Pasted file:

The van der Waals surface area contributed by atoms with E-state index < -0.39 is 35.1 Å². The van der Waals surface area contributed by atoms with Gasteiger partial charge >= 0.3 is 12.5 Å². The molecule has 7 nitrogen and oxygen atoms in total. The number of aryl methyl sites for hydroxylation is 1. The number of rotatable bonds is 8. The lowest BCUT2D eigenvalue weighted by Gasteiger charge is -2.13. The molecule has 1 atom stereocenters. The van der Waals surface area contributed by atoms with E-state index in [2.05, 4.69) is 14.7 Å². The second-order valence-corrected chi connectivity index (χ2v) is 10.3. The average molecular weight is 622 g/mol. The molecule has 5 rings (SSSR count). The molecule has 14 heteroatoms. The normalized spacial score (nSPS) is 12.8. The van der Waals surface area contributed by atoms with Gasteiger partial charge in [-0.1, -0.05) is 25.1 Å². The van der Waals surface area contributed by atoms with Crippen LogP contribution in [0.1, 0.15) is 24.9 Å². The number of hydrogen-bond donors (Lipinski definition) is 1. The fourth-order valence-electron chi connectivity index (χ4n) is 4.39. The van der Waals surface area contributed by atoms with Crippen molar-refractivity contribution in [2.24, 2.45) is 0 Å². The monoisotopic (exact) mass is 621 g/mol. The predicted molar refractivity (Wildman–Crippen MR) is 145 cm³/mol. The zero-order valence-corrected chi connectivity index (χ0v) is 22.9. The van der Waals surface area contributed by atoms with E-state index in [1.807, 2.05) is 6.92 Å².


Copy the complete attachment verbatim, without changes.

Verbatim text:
The van der Waals surface area contributed by atoms with E-state index < -0.39 is 35.1 Å². The van der Waals surface area contributed by atoms with Gasteiger partial charge >= 0.3 is 12.5 Å². The molecule has 7 nitrogen and oxygen atoms in total. The number of aryl methyl sites for hydroxylation is 1. The number of rotatable bonds is 8. The lowest BCUT2D eigenvalue weighted by Gasteiger charge is -2.13. The molecule has 1 atom stereocenters. The van der Waals surface area contributed by atoms with E-state index in [2.05, 4.69) is 14.7 Å². The second-order valence-corrected chi connectivity index (χ2v) is 10.3. The average molecular weight is 622 g/mol. The molecule has 5 rings (SSSR count). The molecule has 14 heteroatoms. The normalized spacial score (nSPS) is 12.8. The van der Waals surface area contributed by atoms with Gasteiger partial charge in [-0.1, -0.05) is 25.1 Å². The van der Waals surface area contributed by atoms with Crippen LogP contribution in [0.1, 0.15) is 24.9 Å². The number of hydrogen-bond donors (Lipinski definition) is 1. The fourth-order valence-electron chi connectivity index (χ4n) is 4.39. The van der Waals surface area contributed by atoms with Crippen molar-refractivity contribution in [2.24, 2.45) is 0 Å². The monoisotopic (exact) mass is 621 g/mol. The predicted molar refractivity (Wildman–Crippen MR) is 145 cm³/mol. The zero-order valence-corrected chi connectivity index (χ0v) is 22.9. The van der Waals surface area contributed by atoms with E-state index in [1.807, 2.05) is 6.92 Å².